Ascension Day Sermon on Ephesians 1:16-23
Text: I have not stopped giving thanks for you, remembering you in my prayers. I keep asking that the God of our Lord Jesus Christ, the glorious Father, may give you the Spirit of wisdom and revelation, so that you may know him better. I pray also that the eyes of your heart may be enlightened in order that you may know the hope to which he has called you, the riches of his glorious inheritance in the saints, and his incomparably great power for us who believe. That power is like the working of his mighty strength, which he exerted in Christ when he raised him from the dead and seated him at his right hand in the heavenly realms, far above all rule and authority, power and dominion, and every title that can be given, not only in the present age but also in the one to come. And God placed all things under his feet and appointed him to be head over everything for the church, which is his body, the fullness of him who fills everything in every way.
The Festival of the Ascension of our Lord is cause for celebration and a source of great comfort for God’s people on earth. That may seem strange to say. After all, aren’t we commemorating Jesus’ leaving this earth? It makes sense for us to celebrate his coming to earth. We know that he came to be our Savior. Why would we celebrate his leaving? There are several reasons. The first is that it shows that Jesus has done everything necessary for our salvation. If there were still things to do, Jesus would not have left. Secondly, we know that he has gone into heaven to prepare a place for us. Thirdly, it assures us that he is the almighty Son of God, who is seated at the right hand of the Father. Since he is the Son of God, he is worthy of all honor and praise. In addition, because he is the Son of God, we know that he will hear and answer our prayers. This evening, we are going to use the words of our text, where Paul tells the Ephesians what he had been praying for them, and turn them into a prayer for ourselves. So, WE PRAY THIS ASCENSION DAY 1. Lord, Give Us The Holy Spirit; 2. Lord, Fill Us With Hope; 3. Lord, Let Us See Your Ruling For Our Good.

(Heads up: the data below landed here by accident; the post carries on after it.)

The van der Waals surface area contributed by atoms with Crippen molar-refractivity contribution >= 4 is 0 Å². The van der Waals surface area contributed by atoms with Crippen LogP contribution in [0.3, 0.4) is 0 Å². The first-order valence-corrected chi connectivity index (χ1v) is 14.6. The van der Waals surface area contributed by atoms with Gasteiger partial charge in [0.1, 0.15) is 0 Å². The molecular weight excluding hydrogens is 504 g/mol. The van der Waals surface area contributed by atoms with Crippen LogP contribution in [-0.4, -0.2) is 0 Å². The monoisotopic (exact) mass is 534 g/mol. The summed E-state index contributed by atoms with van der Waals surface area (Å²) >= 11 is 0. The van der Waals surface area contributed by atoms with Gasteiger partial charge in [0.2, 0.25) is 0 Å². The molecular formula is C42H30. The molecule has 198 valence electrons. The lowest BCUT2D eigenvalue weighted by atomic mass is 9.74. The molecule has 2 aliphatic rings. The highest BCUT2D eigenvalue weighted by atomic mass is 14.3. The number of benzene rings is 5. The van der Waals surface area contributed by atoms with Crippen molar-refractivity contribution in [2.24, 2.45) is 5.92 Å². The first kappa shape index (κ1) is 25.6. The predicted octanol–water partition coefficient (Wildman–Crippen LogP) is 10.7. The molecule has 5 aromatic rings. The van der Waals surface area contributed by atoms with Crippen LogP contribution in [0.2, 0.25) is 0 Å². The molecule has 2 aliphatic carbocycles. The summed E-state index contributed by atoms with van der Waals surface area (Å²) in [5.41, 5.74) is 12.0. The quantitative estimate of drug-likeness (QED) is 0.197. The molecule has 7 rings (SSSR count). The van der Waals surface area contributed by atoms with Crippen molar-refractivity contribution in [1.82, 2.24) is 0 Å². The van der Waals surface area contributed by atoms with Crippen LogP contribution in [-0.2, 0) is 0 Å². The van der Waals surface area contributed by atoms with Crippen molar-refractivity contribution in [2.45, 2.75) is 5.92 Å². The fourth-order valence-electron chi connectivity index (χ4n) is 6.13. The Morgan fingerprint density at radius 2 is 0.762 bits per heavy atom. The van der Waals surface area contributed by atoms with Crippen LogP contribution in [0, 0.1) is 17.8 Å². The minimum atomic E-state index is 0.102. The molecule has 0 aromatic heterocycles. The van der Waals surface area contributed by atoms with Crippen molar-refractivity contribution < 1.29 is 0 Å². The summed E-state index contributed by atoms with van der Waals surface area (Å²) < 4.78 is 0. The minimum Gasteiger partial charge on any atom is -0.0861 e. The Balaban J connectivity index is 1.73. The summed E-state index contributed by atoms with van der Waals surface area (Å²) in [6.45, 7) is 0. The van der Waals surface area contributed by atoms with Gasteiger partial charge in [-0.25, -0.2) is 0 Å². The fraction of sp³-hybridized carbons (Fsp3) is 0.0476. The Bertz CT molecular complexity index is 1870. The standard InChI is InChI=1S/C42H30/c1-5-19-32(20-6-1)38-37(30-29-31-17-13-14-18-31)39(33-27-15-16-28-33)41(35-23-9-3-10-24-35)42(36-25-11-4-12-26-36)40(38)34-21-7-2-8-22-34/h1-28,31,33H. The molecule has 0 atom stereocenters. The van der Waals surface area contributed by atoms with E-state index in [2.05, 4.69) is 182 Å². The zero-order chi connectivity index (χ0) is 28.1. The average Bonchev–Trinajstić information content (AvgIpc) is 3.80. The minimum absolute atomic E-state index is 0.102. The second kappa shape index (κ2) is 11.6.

Paul begins by saying, “I have not stopped giving thanks for you, remembering you in my prayers.” Every time he thought of the congregation in Ephesus, he thanked God for them. His pastor’s heart was filled with joy, as he remembered them. Indeed, it is a good example for us, as well. When we think of our brothers and sisters in the faith, it is good for us to thank God for them.
Paul shares the content of his prayer on their behalf. He says, “I keep asking that the God of our Lord Jesus Christ, the glorious Father, may give you the Spirit of wisdom and revelation, so that you may know him better.” He prays that the Father would send the Holy Spirit into their hearts. We know that the Holy Spirit had come into their hearts, in the same way that we know that the Holy Spirit has come into our hearts. The reason we know this is the fact that we are believers. This is none of our doing. We cannot come to Christ, nor believe in him as our Savior on our own. We need to have the Holy Sprit come into our hearts and create the faith that trusts in Jesus as our Savior.